How do we view our responsibilities? How do we alleviate our fears? How do we view worship and liturgies?

Dear beloved,

The pilgrim walked through a heavy rain for two days, and became exhausted. Eventually, he found a small farmhouse manned by a drunken old man, and asked if he could stay the night. The old man was a postmaster and the farmhouse was the community post office. The postmaster checked through the pilgrim’s passport and permitted him to stay. The postmaster’s cook was a young lady, and made a bed for the pilgrim.

Deep in the night, some loud crashing noises woke the postmaster’s cook up in frightful terror. The pilgrim and the postmaster both also woke up, and all three of them discovered that a royal courier crashed from his horse carriage, with a stake through his head. Even with the serious injury, the royal courier braved on, and galloped off, intending to carry out his job responsibilities (2 Timothy 2:15).

Six years later, the pilgrim prayed at a women’s monastery. A humble nun poured tea for the pilgrim. Then the pilgrim realized the nun was the young cook who worked for the postmaster six years ago. After her frightful encounter with the royal courier’s injury, she was so frightened she went insane. Her family brought her from monastery to monastery to no avail, until she was brought to the monastery where she was healed (Proverbs 29:25). She gave her life to God, and became a nun.

The pilgrim journeyed on, and on one summer day, he heard the bells of a church, and went in to attend the Divine Liturgy. A young, frail priest celebrated the Liturgy very slowly. The pilgrim was very moved by the slow, faithful way the young priest served the Liturgy. The priest told the pilgrim, that even though his parishioners disliked his ways, he loved to reflect on every word of the Divine Liturgy, and savor the whole experience with inner reflection and prayer. The pilgrim wondered how could one find this inner enlightenment. The priest explained that one needs to take a single passage from the Holy Bible, meditate and spend time on that single passage, and take as long as needed, and God will shine His light to allow one to understand it. The same thing goes for prayer as well. Prayer cannot be rushed, or cavalier, but must be savored and reflected slowly, as long as it takes.

I would humbly make an analogy that the study of Holy Scriptures and prayer should be like expensive caviar, something you would enjoy and experience slowly, not rushed through. It should not be rushed through like a chore or fast food. Prayer, like the study of Holy Scriptures, is a labor of love. It needs tremendous effort, especially to fend off the many distractions, delusions, and temptations of the evil one. It will be an uphill climb, but thoroughly worth every effort (St Mark 11:22-25).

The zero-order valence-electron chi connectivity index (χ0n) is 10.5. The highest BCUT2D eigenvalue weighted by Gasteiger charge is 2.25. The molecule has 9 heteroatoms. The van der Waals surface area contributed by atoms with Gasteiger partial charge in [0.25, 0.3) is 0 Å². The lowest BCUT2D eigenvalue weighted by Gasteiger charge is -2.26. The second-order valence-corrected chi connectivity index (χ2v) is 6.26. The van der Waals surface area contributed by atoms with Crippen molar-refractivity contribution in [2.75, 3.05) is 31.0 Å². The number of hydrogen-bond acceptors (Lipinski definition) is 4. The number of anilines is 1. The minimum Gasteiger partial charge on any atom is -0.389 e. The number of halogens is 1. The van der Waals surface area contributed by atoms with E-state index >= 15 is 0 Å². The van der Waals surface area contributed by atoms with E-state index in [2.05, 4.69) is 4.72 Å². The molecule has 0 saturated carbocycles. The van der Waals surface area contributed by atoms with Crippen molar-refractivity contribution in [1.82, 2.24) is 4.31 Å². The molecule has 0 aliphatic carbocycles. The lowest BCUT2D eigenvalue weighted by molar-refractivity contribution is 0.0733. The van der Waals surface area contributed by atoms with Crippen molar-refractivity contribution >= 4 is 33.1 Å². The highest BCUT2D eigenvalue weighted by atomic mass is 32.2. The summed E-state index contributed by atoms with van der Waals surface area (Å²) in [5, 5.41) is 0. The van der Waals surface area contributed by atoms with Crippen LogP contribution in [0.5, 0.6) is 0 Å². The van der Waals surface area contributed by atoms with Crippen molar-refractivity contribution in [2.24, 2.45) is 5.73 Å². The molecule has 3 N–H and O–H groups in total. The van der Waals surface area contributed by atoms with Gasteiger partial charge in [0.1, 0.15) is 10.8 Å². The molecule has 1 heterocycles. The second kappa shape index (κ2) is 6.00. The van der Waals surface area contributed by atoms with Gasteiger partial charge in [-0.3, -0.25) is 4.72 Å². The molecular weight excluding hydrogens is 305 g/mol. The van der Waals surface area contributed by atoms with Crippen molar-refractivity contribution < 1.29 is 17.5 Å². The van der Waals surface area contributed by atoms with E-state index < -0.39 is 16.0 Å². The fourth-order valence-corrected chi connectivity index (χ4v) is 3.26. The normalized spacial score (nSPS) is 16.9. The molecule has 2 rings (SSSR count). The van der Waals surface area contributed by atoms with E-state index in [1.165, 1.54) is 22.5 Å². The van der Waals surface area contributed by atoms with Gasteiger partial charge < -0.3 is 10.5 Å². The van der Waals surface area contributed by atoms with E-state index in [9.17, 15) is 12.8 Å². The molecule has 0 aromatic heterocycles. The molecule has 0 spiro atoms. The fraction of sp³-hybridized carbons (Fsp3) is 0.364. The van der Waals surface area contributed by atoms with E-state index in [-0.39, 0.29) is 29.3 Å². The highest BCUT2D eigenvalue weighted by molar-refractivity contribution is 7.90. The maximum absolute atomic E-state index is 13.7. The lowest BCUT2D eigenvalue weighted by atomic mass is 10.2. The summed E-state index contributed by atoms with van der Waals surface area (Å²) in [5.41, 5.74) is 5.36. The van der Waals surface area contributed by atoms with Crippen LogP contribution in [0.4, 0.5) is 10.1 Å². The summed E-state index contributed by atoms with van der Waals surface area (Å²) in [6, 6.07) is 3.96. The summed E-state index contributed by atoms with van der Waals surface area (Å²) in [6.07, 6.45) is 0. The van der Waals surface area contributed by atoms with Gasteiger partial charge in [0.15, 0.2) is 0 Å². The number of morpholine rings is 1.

After dinner, the pilgrim overheard an old lady whispering the Jesus Prayer. He was very moved by the piety of the old lady. The old lady replied that the only joy she could experience at her age was to seek God’s forgiveness. She had been praying the Jesus Prayer since she was a little girl, and she could not do without the Jesus Prayer. When she was a young lady, her parents wanted to give her away in marriage, but the groom-to-be died suddenly and she decided to lead a celibate life and prayed unceasingly.

Not all of us have the blessing to pray unceasingly yet. But it would be a sensible question to ask ourselves – do we ask God’s forgiveness only at the end of our journey in life? Or should we start now, and do it often while acknowledging Him as our Lord and Savior (Ezekiel 18:30)? We will never know the hour of our death, so let us always pray to Him, every breath, every heartbeat, every step. Let not our youth or old age, fit or unfit, stop us.

A soldier once asked Abba Mius if God would accept the repentance of sinners. Abba Mius asked the soldier if his cloak is torn, would he throw it away? The soldier replied, “No. I will mend it and wear it again.” Abba Mius then said, “If you would mend your cloak and wear it again, wouldn’t God care a lot more about His precious creation?”

The pilgrim journeyed on, and met a retired captain and chatted with him on prayer. The captain relied on the writings of Saint Gregory Palamas, father among the saints. The pilgrim suggested the captain read the Philokalia, which went further from the oral form of the Jesus Prayer in Saint Gregory Palamas’ writings, to the complete and perfected teaching on the inner spiritual Jesus Prayer. Such is the fullness of the faith in the Orthodox Church, and the many splendors of a wide spectrum of available teachings from various fathers of the Church, all Divinely inspired by the Holy Spirit through 2,000 unbroken years of Church history.

The pilgrim thanked his spiritual father after relating all his journeying stories, and said he would continue to make his way to Jerusalem. His spiritual father blessed him, and wished that God’s grace would be with the pilgrim, just as Archangel Raphael journeyed with Tobit and his son Tobias (Tobit 12:14-15). The Archangel Raphael is the protector of pilgrims and their prayers, and brings God’s healing to God’s children.

As we close with our reflection of “The Way of a Pilgrim”, let us pray:

“Lord Jesus Christ, Son of God, have mercy on me, a sinner.”

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